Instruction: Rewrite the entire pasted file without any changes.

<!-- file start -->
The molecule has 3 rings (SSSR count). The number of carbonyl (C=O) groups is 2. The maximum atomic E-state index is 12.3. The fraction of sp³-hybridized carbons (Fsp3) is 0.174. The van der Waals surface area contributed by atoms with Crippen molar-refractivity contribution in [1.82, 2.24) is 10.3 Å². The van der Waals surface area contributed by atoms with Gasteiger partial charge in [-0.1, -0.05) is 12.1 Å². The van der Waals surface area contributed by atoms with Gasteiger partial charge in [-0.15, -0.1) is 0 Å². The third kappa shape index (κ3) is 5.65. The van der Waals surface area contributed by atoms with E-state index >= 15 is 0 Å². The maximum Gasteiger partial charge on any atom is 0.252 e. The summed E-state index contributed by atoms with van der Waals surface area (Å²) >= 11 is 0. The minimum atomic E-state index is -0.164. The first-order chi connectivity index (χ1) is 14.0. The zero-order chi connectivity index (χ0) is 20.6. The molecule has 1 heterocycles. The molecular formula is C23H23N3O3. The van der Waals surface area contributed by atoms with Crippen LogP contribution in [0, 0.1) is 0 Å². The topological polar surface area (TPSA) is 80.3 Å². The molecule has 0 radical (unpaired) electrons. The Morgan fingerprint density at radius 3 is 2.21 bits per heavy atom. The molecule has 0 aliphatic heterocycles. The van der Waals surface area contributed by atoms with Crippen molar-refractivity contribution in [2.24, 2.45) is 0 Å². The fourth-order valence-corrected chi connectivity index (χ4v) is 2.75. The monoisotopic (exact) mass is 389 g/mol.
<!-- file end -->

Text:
The molecule has 3 rings (SSSR count). The number of carbonyl (C=O) groups is 2. The maximum atomic E-state index is 12.3. The fraction of sp³-hybridized carbons (Fsp3) is 0.174. The van der Waals surface area contributed by atoms with Crippen molar-refractivity contribution in [1.82, 2.24) is 10.3 Å². The van der Waals surface area contributed by atoms with Gasteiger partial charge in [-0.1, -0.05) is 12.1 Å². The van der Waals surface area contributed by atoms with Gasteiger partial charge in [-0.15, -0.1) is 0 Å². The third kappa shape index (κ3) is 5.65. The van der Waals surface area contributed by atoms with E-state index >= 15 is 0 Å². The maximum Gasteiger partial charge on any atom is 0.252 e. The summed E-state index contributed by atoms with van der Waals surface area (Å²) >= 11 is 0. The minimum atomic E-state index is -0.164. The first-order chi connectivity index (χ1) is 14.0. The zero-order chi connectivity index (χ0) is 20.6. The molecule has 1 heterocycles. The molecular formula is C23H23N3O3. The van der Waals surface area contributed by atoms with Crippen LogP contribution in [0, 0.1) is 0 Å². The topological polar surface area (TPSA) is 80.3 Å². The molecule has 0 radical (unpaired) electrons. The Morgan fingerprint density at radius 3 is 2.21 bits per heavy atom. The molecule has 0 aliphatic heterocycles. The van der Waals surface area contributed by atoms with Crippen molar-refractivity contribution in [2.24, 2.45) is 0 Å². The fourth-order valence-corrected chi connectivity index (χ4v) is 2.75. The monoisotopic (exact) mass is 389 g/mol.